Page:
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Etruscan (Reading the Past) Paperback – Import, July, 1990


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Paperback, Import, July, 1990
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Product Details

  • Series: Reading the Past
  • Paperback: 64 pages
  • Publisher: British Museum Press; Probable 1st edition (July 1990)
  • Language: English
  • ISBN-10: 0714180718
  • ISBN-13: 978-0714180717
  • Product Dimensions: 9.3 x 6.7 x 0.2 inches
  • Shipping Weight: 6.4 ounces
  • Average Customer Review: 4.2 out of 5 stars  See all reviews (6 customer reviews)
  • Amazon Best Sellers Rank: #6,461,346 in Books (See Top 100 in Books)

Customer Reviews

4.2 out of 5 stars
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Most Helpful Customer Reviews

14 of 15 people found the following review helpful By SUPPORT THE ASPCA. on July 2, 2007
Format: Paperback
The focus of this book appears to be the huge influence the Etruscans had on the Romans. They passed on the traditions of the Roman alphabet, augury, & funerary games. She lightly touches on topics like jewelry, pottery, tomb art. The section on mythological scenes on the backs of mirrors stood out as the most new info on the Etruscans I have read in ages.

She points out that Etruscan art was far more realistic than most of their contemporaries, a fact which is still rarely mentioned. Lastly, there is a good glossary of Etruscan words & their meanings. I suggest the reader read this with Agnes Carr Vaughans book on the Etruscans. The 2 together will fill in the gaps on a very interesting people.
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5 of 5 people found the following review helpful By E. A. Kinzel on June 3, 2008
Format: Paperback Verified Purchase
The purpose of this book is to provide an overview of the Etruscan language. Considering that this book is a mere 62 pages long, don't look for detailed studies of Etruscan culture, history, art, etc. If you are looking for a brief yet respectably researched introduction to the language of the Etruscans, as I was, then this book will fit the bill.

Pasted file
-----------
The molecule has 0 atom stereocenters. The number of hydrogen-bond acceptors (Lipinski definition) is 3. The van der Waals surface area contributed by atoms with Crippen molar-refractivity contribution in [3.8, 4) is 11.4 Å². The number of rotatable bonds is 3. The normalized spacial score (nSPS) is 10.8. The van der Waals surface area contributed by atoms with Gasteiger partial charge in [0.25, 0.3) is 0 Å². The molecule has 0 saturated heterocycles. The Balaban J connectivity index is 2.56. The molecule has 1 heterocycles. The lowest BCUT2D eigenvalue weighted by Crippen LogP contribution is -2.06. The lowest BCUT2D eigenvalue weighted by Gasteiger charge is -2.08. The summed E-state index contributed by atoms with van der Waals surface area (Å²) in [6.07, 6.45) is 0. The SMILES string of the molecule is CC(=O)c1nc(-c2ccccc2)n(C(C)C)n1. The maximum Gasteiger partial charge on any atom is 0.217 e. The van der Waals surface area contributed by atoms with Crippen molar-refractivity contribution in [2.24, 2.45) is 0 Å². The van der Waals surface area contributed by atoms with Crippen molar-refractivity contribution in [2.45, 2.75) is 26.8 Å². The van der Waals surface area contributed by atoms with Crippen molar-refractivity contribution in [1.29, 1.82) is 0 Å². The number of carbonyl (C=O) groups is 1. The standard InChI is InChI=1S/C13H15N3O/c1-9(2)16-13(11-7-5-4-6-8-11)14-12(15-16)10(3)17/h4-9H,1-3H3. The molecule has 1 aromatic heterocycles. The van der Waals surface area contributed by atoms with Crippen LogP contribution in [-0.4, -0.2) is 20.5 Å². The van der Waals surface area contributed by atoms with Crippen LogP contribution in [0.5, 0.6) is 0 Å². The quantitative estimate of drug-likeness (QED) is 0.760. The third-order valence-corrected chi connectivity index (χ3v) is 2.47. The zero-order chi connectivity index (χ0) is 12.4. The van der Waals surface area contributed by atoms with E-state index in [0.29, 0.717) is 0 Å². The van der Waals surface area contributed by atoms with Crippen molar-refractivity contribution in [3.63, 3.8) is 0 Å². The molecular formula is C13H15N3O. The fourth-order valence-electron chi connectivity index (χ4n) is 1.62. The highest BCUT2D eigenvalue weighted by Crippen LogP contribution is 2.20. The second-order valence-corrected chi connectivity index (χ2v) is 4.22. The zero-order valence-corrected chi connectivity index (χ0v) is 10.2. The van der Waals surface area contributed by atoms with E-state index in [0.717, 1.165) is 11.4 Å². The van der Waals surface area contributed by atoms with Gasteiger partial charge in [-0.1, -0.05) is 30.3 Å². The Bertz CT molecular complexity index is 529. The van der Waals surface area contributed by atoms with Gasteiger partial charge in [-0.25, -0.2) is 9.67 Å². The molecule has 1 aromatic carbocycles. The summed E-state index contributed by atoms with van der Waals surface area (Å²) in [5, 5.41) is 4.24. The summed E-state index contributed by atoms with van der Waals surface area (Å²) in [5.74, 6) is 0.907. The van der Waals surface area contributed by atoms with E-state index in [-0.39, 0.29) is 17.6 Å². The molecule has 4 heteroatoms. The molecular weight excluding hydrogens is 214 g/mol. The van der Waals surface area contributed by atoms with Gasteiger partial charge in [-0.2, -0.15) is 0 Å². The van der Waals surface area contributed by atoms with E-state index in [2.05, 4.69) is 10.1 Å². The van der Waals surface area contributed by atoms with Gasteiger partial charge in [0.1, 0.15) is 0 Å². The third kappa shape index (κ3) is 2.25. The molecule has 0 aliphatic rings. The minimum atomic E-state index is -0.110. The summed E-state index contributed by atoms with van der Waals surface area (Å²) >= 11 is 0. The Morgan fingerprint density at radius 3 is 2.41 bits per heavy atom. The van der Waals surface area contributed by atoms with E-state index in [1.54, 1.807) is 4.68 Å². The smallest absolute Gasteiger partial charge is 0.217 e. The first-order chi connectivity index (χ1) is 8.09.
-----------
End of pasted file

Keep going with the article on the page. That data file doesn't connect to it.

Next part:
It is simply amazing how much information is packed into these 62 pages: the linguistic situation in ancient Italy (with excellent maps); a summary of the Etruscan language, including evolution of the alphabet, a guide to pronunciation, and Etruscan grammar as it's currently and incompletely understood; writing materials and methods; and, the bulk of the book, a carefully and thoroughly illustrated section on Etruscan inscriptions, showing mirrors, vases, and sarcophagi, odd choices but apparently our best sources for such inscriptions, and also a catalogue of the inscriptions, with sample inscriptions showing the broad categories into which they fall.

Finally, there are two appendices, one listing Etruscan proper names, and the other containing a serviceable Etruscan glossary, and also a brief bibliography touching upon linguistic matters as well as other aspects of Etruscan culture and history.
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Format: Paperback
"Etruscan" by Larissa Bonfante is part of the British Museum's "Reading the Past" series that introduces readers to ancient scripts. Etruscan uses an alphabetic script similar to the Greek alphabet, so the author introduces us to the Etruscan language, which took a written form around 700 BC but was extinct by the first century BC, as the Etruscan people adopted Latin and essentially became Roman. Although it was spoken and written in central Italy, Etruscan, like only a few other European languages, is not an Indo-European language. It was an isolated language which must be reconstructed from about 13,000 surviving short inscriptions.

Very few lengthy passages of Etruscan survive, which is unfortunate given that Etruscan was apparently a culture that valued literature highly and in which high-quality artwork was a part of everyday life. Etruscan culture and language comes down to us only through archeological finds and references in Greek and Roman literature. "Reading the Past" volumes are typically introductions to how a script works and how it was used, rather than how-to guides to reading the language. That is true of this volume, though you could learn to read a little from it as well. The author provides enough information on grammar, pronunciation, and a short glossary to enable simple translations.

A chapter on writing materials and methods provides a tantalizing glimpse into Etruscan culture through illustrations of the engraved images and inscriptions on bronze mirrors, engraved gems, vases, sarcophagi, and more. This shows off the quality of Etruscan artwork, as well as giving us some examples of how the written language was used. It is said that the Etruscans wrote their books on linen. Too bad none have survived.
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